What are the differences between DEX and CEX?

There’s so many acronyms in cryptocurrency, but you’ll probably be familiar with the two mentioned above. If you aren’t, DEX stands for Decentralised Exchange (which is encompassed within Decentralised Finance), CEX for Centralised exchange. As you may well be aware, depending on when you are reading this, Y5 is soon to have both a DEX and a CEX. The main takeaway points about the differences between these utilities are as follows.

On the Y5 DEX the profile of the user will remain secret, while at the same time giving the user control of the security of their assets. The Y5 DEX is extremely easy to use, but the sticking points surrounding DeFi mean a user must deposit funds to a non-custodial wallet first before they can use the DEX. This can be off-putting to some investors who want an easier to navigate platform.

The Y5 CEX will be much more streamlined, with users being about to add Fiat currencies to their account, swap Fiat for cryptocurrency or stablecoin assets and swap back to Fiat and withdraw to a bank account. The process is being refined to create as frictionless a platform as possible. The private keys to your wallet and security will be handled by Y5 and you’ll have to provide your identity to be a user, but with Y5 slowly ticking the boxes on the path to becoming a fully regulated CEX, this is all part of the process.

UI and UX:

Centralized Exchanges are popular because they are easy to use. Once you have verified your identity (see below), it’s just a case of loading your wallet with your native currency and exchanging it for crypto currency. The whole process can take mere seconds and CEX’s have spent several years refining how to make the process intuitive, smooth and simple. Everything can be done on one platform and once a user picks the platform that they first use, many will stick to that platform forever.

Decentralized Exchanges are often far more complex, involving complicated and expensive fiat on ramping, downloading a DEX wallet, adding tokens to the wallet, working out how to use slippage, and several other tasks that are not as user friendly. Many find the complexity a turn off and once a trade does not complete as planned, it is often considered a waste of time. With that said, the rewards can be bountiful for those who persevere as new tokens and presales continue to launch within DeFi on a daily basis.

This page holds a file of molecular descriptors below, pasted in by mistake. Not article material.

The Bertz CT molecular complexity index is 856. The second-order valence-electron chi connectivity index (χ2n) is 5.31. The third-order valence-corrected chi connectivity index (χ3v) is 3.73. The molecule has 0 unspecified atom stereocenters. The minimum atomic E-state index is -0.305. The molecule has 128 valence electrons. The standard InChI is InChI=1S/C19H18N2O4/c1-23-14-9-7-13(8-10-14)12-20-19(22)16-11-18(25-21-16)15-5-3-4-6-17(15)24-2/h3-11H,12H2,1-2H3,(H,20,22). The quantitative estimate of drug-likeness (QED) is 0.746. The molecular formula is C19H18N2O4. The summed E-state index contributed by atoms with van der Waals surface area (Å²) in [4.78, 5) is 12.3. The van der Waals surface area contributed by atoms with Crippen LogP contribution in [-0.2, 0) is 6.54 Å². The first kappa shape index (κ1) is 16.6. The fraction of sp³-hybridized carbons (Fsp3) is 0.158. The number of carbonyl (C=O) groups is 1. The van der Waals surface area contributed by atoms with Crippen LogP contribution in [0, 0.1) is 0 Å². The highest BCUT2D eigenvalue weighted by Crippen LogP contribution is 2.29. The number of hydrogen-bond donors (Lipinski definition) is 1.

KYC or Anonymity?

Centralized Exchanges regularly align themselves with rules and regulations known as KYC (know your customer). This normally involves a process of verifying oneself via photos of official documents (drivers licence / passport) and a selfie, and sometimes proof of address. These details are stored in the CEX servers and are connected to a specific wallet address.

Decentralized Exchanges offer complete anonymity. When you hold crypto currency in a DEX wallet, (MetaMask, Trust Wallet, SafePal, etc) it is impossible to know exactly who that wallet belongs to. This is the basis for Decentralized Finance. Money can be traced, but the end user cannot be identified. Consequently, in order to remove any crypto back to Fiat, you must go through a CEX or payment system, which as stated above, means identifying yourself to whichever platform you choose.

Not your key; not your coins

“Not your key; not your coins”: there are two situations where this motto rings truest: